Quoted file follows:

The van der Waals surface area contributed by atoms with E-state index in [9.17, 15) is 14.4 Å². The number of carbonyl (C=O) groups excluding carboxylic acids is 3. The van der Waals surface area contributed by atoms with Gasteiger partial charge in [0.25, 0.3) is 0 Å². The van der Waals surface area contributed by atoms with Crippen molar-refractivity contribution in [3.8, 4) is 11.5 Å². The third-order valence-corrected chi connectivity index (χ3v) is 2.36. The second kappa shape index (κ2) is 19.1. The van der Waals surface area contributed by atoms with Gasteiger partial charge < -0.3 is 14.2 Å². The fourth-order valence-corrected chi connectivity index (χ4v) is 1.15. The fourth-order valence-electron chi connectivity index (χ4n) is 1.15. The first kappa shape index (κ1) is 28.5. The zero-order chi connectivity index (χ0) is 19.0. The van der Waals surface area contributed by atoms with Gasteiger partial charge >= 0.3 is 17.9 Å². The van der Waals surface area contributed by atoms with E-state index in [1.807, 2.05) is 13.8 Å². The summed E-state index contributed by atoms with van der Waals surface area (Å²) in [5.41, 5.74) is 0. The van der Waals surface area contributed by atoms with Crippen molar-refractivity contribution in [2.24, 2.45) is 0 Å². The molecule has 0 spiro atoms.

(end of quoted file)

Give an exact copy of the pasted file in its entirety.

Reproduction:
The van der Waals surface area contributed by atoms with E-state index in [9.17, 15) is 14.4 Å². The number of carbonyl (C=O) groups excluding carboxylic acids is 3. The van der Waals surface area contributed by atoms with Gasteiger partial charge in [0.25, 0.3) is 0 Å². The van der Waals surface area contributed by atoms with Crippen molar-refractivity contribution in [3.8, 4) is 11.5 Å². The third-order valence-corrected chi connectivity index (χ3v) is 2.36. The second kappa shape index (κ2) is 19.1. The van der Waals surface area contributed by atoms with Gasteiger partial charge < -0.3 is 14.2 Å². The fourth-order valence-corrected chi connectivity index (χ4v) is 1.15. The fourth-order valence-electron chi connectivity index (χ4n) is 1.15. The first kappa shape index (κ1) is 28.5. The zero-order chi connectivity index (χ0) is 19.0. The van der Waals surface area contributed by atoms with Gasteiger partial charge >= 0.3 is 17.9 Å². The van der Waals surface area contributed by atoms with E-state index in [1.807, 2.05) is 13.8 Å². The summed E-state index contributed by atoms with van der Waals surface area (Å²) in [5.41, 5.74) is 0. The van der Waals surface area contributed by atoms with Crippen molar-refractivity contribution in [2.24, 2.45) is 0 Å². The molecule has 0 spiro atoms.